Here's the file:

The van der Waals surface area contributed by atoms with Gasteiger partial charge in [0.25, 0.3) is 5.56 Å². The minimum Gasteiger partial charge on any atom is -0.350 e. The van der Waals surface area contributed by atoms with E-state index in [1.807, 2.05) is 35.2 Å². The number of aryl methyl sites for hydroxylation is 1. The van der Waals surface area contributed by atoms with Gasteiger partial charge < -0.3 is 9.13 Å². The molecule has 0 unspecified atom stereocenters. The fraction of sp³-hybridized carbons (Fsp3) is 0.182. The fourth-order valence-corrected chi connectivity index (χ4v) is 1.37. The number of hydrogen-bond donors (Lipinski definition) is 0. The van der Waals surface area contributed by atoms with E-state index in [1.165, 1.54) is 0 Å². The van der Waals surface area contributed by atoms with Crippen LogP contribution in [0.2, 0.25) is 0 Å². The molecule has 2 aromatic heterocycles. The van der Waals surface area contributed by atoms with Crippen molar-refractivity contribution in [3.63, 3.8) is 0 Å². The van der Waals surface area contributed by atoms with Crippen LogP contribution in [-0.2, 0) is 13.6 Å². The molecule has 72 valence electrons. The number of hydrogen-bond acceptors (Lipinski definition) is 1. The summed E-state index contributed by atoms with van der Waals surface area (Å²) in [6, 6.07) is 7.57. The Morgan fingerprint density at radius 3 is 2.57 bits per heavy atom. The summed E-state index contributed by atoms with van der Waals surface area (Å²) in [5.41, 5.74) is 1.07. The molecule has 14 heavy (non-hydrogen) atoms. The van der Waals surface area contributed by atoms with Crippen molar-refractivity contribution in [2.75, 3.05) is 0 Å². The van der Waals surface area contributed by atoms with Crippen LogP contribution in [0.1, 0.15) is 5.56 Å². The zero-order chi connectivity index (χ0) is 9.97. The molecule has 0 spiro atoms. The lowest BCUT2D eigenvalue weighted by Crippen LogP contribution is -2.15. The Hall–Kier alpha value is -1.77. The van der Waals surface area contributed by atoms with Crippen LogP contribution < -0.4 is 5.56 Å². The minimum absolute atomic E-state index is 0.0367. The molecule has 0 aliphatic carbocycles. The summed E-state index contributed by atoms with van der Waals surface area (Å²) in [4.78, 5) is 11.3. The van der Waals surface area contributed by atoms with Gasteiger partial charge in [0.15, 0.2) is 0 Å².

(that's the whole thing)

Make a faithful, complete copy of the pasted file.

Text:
The van der Waals surface area contributed by atoms with Gasteiger partial charge in [0.25, 0.3) is 5.56 Å². The minimum Gasteiger partial charge on any atom is -0.350 e. The van der Waals surface area contributed by atoms with E-state index in [1.807, 2.05) is 35.2 Å². The number of aryl methyl sites for hydroxylation is 1. The van der Waals surface area contributed by atoms with Gasteiger partial charge < -0.3 is 9.13 Å². The molecule has 0 unspecified atom stereocenters. The fraction of sp³-hybridized carbons (Fsp3) is 0.182. The fourth-order valence-corrected chi connectivity index (χ4v) is 1.37. The number of hydrogen-bond donors (Lipinski definition) is 0. The van der Waals surface area contributed by atoms with E-state index in [1.165, 1.54) is 0 Å². The van der Waals surface area contributed by atoms with Crippen LogP contribution in [0.2, 0.25) is 0 Å². The molecule has 2 aromatic heterocycles. The van der Waals surface area contributed by atoms with Crippen molar-refractivity contribution in [3.63, 3.8) is 0 Å². The van der Waals surface area contributed by atoms with Crippen LogP contribution in [-0.2, 0) is 13.6 Å². The molecule has 72 valence electrons. The number of hydrogen-bond acceptors (Lipinski definition) is 1. The summed E-state index contributed by atoms with van der Waals surface area (Å²) in [6, 6.07) is 7.57. The Morgan fingerprint density at radius 3 is 2.57 bits per heavy atom. The summed E-state index contributed by atoms with van der Waals surface area (Å²) in [5.41, 5.74) is 1.07. The molecule has 14 heavy (non-hydrogen) atoms. The van der Waals surface area contributed by atoms with Crippen molar-refractivity contribution in [2.75, 3.05) is 0 Å². The van der Waals surface area contributed by atoms with Crippen LogP contribution in [0.1, 0.15) is 5.56 Å². The zero-order chi connectivity index (χ0) is 9.97. The molecule has 0 spiro atoms. The lowest BCUT2D eigenvalue weighted by Crippen LogP contribution is -2.15. The Hall–Kier alpha value is -1.77. The van der Waals surface area contributed by atoms with Crippen LogP contribution < -0.4 is 5.56 Å². The minimum absolute atomic E-state index is 0.0367. The molecule has 0 aliphatic carbocycles. The summed E-state index contributed by atoms with van der Waals surface area (Å²) in [4.78, 5) is 11.3. The van der Waals surface area contributed by atoms with Gasteiger partial charge in [0.15, 0.2) is 0 Å².